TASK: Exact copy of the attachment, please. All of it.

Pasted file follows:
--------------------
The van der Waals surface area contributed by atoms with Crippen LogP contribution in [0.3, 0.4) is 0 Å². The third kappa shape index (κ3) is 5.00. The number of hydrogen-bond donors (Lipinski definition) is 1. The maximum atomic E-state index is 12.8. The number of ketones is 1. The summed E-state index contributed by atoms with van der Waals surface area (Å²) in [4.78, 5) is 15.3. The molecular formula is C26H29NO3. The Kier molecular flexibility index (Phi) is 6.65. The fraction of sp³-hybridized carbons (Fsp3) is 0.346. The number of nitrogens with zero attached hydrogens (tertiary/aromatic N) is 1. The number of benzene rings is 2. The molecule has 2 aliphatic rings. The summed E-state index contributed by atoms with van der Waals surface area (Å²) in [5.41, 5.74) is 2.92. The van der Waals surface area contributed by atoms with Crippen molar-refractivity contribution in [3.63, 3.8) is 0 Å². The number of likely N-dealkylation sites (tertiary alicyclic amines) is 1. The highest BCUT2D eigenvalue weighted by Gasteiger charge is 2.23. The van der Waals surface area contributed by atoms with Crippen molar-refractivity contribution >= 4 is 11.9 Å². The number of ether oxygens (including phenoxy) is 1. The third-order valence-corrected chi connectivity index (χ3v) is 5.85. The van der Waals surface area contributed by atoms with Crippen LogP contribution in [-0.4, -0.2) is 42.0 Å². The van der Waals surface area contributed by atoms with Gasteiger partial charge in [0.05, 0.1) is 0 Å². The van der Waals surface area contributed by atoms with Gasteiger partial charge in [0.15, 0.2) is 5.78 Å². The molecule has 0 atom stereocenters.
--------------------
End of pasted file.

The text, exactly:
The van der Waals surface area contributed by atoms with Crippen LogP contribution in [0.3, 0.4) is 0 Å². The third kappa shape index (κ3) is 5.00. The number of hydrogen-bond donors (Lipinski definition) is 1. The maximum atomic E-state index is 12.8. The number of ketones is 1. The summed E-state index contributed by atoms with van der Waals surface area (Å²) in [4.78, 5) is 15.3. The molecular formula is C26H29NO3. The Kier molecular flexibility index (Phi) is 6.65. The fraction of sp³-hybridized carbons (Fsp3) is 0.346. The number of nitrogens with zero attached hydrogens (tertiary/aromatic N) is 1. The number of benzene rings is 2. The molecule has 2 aliphatic rings. The summed E-state index contributed by atoms with van der Waals surface area (Å²) in [5.41, 5.74) is 2.92. The van der Waals surface area contributed by atoms with Crippen molar-refractivity contribution in [3.63, 3.8) is 0 Å². The number of likely N-dealkylation sites (tertiary alicyclic amines) is 1. The highest BCUT2D eigenvalue weighted by Gasteiger charge is 2.23. The van der Waals surface area contributed by atoms with Crippen molar-refractivity contribution >= 4 is 11.9 Å². The number of ether oxygens (including phenoxy) is 1. The third-order valence-corrected chi connectivity index (χ3v) is 5.85. The van der Waals surface area contributed by atoms with Crippen LogP contribution in [-0.4, -0.2) is 42.0 Å². The van der Waals surface area contributed by atoms with Gasteiger partial charge in [0.05, 0.1) is 0 Å². The van der Waals surface area contributed by atoms with Gasteiger partial charge in [0.15, 0.2) is 5.78 Å². The molecule has 0 atom stereocenters.